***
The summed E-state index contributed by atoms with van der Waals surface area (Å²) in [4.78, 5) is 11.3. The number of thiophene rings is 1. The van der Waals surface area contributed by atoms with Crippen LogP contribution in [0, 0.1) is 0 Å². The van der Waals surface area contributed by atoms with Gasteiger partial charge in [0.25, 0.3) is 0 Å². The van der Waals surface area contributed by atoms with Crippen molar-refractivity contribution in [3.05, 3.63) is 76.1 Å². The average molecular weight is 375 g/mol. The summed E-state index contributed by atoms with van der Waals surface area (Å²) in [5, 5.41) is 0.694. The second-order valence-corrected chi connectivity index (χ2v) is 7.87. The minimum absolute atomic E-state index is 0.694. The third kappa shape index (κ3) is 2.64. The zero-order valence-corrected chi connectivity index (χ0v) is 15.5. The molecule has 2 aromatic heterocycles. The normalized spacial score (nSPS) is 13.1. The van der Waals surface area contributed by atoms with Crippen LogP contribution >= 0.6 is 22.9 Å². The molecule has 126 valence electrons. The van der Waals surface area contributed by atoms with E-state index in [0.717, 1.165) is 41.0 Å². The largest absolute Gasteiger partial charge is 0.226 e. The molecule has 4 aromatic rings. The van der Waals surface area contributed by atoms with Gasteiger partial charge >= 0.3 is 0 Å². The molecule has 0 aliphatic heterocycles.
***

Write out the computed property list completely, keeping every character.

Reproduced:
The summed E-state index contributed by atoms with van der Waals surface area (Å²) in [4.78, 5) is 11.3. The number of thiophene rings is 1. The van der Waals surface area contributed by atoms with Crippen LogP contribution in [0, 0.1) is 0 Å². The van der Waals surface area contributed by atoms with Gasteiger partial charge in [0.25, 0.3) is 0 Å². The van der Waals surface area contributed by atoms with Crippen molar-refractivity contribution in [3.05, 3.63) is 76.1 Å². The average molecular weight is 375 g/mol. The summed E-state index contributed by atoms with van der Waals surface area (Å²) in [5, 5.41) is 0.694. The second-order valence-corrected chi connectivity index (χ2v) is 7.87. The minimum absolute atomic E-state index is 0.694. The third kappa shape index (κ3) is 2.64. The zero-order valence-corrected chi connectivity index (χ0v) is 15.5. The molecule has 2 aromatic heterocycles. The normalized spacial score (nSPS) is 13.1. The van der Waals surface area contributed by atoms with Crippen LogP contribution >= 0.6 is 22.9 Å². The molecule has 126 valence electrons. The van der Waals surface area contributed by atoms with E-state index in [0.717, 1.165) is 41.0 Å². The largest absolute Gasteiger partial charge is 0.226 e. The molecule has 4 aromatic rings. The van der Waals surface area contributed by atoms with Gasteiger partial charge >= 0.3 is 0 Å². The molecule has 0 aliphatic heterocycles.